Background: Lercanidipine, a newly added dihydropyridine, was compared with one of its older and time tested congener- amlodipine for their efficacy and tolerability.
Methods: This was a prospective, double blind, parallel group study. 100 patients according to inclusion and exclusion criteria were randomised into two groups of 50 each. One group received lercanidipine 10 mg while second group received tablet amlodipine 5 mg at the beginning, both once daily orally for 12 weeks of duration. Follow up was done at 2, 4, 8 and 12 weeks. Systolic and diastolic blood pressure was recorded in sitting position. If the patient did not attain target blood pressure of 140/90 mmHg, dose was titrated at 4, 8 weeks. Tolerability was assessed by questioning about adverse drug reactions at follow up and derangements of routine laboratory parameters at the end. Z test was used for analysis.
Results: There was no statistical difference between antihypertensive efficacies of two drugs. Number of patients showing adverse reactions were significantly less in lercanidipine group compared to amlodipine. Though vasodilation related adverse reactions were less lercanidipine group, significant difference was observed only in occurrence of pedal edema. This difference in incidence of edema cannot be related to the extent of reduction in blood pressure.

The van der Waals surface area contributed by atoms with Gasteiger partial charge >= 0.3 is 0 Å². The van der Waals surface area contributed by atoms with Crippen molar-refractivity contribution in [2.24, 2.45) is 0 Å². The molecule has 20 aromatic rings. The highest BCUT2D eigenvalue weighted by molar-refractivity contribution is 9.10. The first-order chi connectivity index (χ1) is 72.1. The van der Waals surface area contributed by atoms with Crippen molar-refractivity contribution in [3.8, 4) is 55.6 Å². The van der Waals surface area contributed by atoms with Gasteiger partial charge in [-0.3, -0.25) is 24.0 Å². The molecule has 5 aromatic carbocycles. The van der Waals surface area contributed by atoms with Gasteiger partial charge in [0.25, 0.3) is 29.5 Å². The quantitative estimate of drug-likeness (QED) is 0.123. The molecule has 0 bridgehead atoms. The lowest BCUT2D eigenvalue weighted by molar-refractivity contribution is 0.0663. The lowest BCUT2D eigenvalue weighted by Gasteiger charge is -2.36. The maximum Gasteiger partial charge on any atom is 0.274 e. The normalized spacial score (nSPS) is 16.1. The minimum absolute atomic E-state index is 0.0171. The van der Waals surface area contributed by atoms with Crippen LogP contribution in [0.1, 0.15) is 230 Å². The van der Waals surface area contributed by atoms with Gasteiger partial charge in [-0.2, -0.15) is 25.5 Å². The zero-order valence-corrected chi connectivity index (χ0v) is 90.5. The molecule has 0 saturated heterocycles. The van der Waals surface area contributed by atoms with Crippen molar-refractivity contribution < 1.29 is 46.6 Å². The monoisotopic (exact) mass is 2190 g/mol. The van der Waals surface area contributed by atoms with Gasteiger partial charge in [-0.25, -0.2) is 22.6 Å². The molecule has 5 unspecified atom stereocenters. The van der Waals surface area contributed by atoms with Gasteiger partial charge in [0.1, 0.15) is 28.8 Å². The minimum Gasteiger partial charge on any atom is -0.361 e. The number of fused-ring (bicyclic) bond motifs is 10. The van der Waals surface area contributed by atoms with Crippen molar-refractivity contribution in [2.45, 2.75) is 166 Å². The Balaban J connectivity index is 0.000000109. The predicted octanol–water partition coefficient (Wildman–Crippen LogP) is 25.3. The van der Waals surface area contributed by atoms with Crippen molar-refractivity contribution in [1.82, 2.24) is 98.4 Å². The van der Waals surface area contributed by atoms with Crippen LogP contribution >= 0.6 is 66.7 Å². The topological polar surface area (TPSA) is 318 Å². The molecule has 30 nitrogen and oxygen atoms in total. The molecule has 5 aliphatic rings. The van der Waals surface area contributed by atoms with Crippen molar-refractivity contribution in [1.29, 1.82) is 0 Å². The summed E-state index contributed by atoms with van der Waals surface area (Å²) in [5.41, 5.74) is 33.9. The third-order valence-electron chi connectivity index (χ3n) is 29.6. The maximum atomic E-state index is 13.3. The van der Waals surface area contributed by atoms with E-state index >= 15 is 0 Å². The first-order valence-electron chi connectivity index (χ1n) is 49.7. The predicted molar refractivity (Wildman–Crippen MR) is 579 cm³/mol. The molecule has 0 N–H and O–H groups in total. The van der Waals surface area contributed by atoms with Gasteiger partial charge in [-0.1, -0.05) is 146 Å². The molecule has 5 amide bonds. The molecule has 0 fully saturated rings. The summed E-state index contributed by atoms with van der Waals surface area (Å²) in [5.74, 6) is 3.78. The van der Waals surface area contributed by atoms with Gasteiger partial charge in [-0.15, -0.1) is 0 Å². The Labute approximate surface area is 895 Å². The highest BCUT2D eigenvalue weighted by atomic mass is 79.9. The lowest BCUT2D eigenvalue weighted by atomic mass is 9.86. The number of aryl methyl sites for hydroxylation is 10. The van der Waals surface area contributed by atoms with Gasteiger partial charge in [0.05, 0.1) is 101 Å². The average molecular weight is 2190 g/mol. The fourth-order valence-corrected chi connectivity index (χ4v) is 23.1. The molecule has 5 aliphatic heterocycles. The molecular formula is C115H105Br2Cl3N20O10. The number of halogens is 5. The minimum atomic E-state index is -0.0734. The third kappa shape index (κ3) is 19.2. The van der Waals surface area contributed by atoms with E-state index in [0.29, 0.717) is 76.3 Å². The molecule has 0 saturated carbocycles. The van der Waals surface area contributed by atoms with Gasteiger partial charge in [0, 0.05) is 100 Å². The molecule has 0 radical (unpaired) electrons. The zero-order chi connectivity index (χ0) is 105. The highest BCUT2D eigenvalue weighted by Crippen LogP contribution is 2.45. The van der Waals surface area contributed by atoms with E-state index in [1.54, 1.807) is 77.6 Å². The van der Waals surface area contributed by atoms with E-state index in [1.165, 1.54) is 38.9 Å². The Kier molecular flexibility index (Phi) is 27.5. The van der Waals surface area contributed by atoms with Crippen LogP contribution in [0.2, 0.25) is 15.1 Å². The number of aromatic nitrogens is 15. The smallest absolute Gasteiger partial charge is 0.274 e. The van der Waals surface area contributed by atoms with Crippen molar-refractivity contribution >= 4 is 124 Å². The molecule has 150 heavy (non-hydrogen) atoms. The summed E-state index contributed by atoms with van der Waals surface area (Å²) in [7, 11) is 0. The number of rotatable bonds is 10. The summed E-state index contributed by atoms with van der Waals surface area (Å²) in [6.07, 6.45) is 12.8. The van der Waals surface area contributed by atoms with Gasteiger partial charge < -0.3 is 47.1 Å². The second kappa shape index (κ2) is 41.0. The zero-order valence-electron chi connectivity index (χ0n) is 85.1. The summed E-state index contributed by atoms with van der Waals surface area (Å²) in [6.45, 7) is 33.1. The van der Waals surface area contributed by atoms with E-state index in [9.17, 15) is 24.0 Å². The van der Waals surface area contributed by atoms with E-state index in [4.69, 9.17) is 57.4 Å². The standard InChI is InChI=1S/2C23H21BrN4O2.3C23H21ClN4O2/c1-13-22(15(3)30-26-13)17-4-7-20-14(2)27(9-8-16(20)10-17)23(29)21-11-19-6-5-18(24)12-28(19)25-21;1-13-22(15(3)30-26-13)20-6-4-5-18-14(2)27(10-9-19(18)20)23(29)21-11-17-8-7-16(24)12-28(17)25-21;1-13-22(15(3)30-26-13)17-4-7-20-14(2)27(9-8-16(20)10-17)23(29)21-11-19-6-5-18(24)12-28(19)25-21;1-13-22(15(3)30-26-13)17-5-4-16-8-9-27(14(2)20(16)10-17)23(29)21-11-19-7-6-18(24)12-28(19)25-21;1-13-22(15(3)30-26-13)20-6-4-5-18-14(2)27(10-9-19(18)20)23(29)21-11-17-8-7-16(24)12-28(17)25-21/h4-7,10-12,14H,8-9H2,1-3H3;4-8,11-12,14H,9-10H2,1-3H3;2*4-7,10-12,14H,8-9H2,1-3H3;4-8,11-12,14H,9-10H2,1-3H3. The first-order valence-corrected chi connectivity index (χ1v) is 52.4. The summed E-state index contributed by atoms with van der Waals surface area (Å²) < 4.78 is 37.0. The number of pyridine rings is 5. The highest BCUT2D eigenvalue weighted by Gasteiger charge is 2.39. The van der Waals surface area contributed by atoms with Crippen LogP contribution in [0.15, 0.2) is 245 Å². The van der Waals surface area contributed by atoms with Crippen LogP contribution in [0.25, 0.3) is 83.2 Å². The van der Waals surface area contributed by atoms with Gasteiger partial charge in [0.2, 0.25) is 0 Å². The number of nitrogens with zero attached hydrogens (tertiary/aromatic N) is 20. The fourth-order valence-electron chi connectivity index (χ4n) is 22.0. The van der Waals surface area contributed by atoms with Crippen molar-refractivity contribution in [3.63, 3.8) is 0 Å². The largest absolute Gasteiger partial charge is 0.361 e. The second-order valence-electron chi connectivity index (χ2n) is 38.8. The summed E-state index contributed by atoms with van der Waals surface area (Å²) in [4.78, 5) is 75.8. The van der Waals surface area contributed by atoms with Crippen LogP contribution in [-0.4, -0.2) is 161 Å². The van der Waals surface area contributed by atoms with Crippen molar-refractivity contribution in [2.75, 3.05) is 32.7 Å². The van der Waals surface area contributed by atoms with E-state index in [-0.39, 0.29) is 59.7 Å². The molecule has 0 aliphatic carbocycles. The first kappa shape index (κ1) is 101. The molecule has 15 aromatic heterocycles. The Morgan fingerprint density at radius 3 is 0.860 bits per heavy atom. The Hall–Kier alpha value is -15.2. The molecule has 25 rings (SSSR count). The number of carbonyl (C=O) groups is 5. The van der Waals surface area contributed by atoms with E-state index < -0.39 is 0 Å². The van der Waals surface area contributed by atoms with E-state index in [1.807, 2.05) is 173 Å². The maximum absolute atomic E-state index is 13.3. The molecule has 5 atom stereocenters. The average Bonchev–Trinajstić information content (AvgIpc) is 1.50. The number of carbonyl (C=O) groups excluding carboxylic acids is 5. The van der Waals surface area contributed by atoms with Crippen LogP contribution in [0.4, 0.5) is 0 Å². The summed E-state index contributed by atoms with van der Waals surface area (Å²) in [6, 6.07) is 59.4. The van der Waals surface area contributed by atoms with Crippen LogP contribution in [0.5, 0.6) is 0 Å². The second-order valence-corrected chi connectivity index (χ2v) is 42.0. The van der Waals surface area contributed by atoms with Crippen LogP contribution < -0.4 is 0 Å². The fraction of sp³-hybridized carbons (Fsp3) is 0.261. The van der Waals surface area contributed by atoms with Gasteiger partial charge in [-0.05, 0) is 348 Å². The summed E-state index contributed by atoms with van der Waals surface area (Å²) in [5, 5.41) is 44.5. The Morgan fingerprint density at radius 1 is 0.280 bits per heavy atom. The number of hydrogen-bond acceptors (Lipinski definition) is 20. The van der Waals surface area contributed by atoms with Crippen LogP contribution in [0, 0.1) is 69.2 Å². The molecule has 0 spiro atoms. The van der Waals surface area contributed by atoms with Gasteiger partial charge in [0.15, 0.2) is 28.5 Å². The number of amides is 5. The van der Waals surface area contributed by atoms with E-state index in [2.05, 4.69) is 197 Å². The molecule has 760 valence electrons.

Conclusions: With the comparable antihypertensive efficacy, lercanidipine is associated with considerably lower incidence of vasodilation related side effects than amlodipine, especially pedal edema. This favourable tolerability profile can potentially enhance treatment outcome by promoting better adherence to drug therapy.
Lercanidipine, Amlodipine, Hypertension, Edema